Small question

If I intergrate 2(pi)r I get (pi)r^2

If I integrate that I get 1/3 (pi)r^3, which is close to the volume of a sphere. But where do I get a 4/3(pi)r^3 ?

arildno
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Differentiate the volume expression, and find a suitable interpretation of the result.

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matt grime
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beacause disks are not the infinitesimal shells that add up to a solid sphere

Would it work if I used half of the area forumula, and used the disk method to rotate it about an axis? Should that give me 4/3(pi)r^3?

I would find out for myself but I'm a little busy.

Thanks for the replies.

matt grime
Homework Helper
that's a different technique: add up the shells of surface area of a sphere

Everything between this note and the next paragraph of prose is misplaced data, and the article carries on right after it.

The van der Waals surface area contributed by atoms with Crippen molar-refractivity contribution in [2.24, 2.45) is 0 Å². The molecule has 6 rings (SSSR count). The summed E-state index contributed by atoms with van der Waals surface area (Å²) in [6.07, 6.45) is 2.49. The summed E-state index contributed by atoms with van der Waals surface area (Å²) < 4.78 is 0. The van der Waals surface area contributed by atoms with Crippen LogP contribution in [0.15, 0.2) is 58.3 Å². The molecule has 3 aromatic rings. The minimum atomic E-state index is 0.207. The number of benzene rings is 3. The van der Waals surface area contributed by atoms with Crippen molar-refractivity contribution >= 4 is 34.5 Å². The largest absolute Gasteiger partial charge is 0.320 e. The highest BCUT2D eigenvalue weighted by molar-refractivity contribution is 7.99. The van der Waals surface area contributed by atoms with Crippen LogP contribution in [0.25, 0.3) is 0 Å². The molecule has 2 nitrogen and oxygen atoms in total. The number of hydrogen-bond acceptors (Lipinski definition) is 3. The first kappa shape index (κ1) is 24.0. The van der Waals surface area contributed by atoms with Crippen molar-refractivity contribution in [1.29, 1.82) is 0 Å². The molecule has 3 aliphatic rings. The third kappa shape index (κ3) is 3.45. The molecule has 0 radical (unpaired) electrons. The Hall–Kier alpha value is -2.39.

OKay I'm starting to understand.

So I use the surface area formula(for a sphere). Integrate from 0 to r? :uhh:

Edit: Oh my god. I feel so stupid...

You see, I didn't know the formula for the surface area of a sphere. ......

Oh well. Anyways, uum. So then, what is 1/3(pi)r^3? Without looking it up, making a wild guess...is it the volume of a cylinder?

Edit2: I really need to stop thinking.... I have no clue what I'm talking about. :yuck: So is 1/3(pi)r^3 just nonsense?

Edit3: Interesting that a cone's volume is 1/3(pi)r^2 h. Good I have much time to think about it.

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matt grime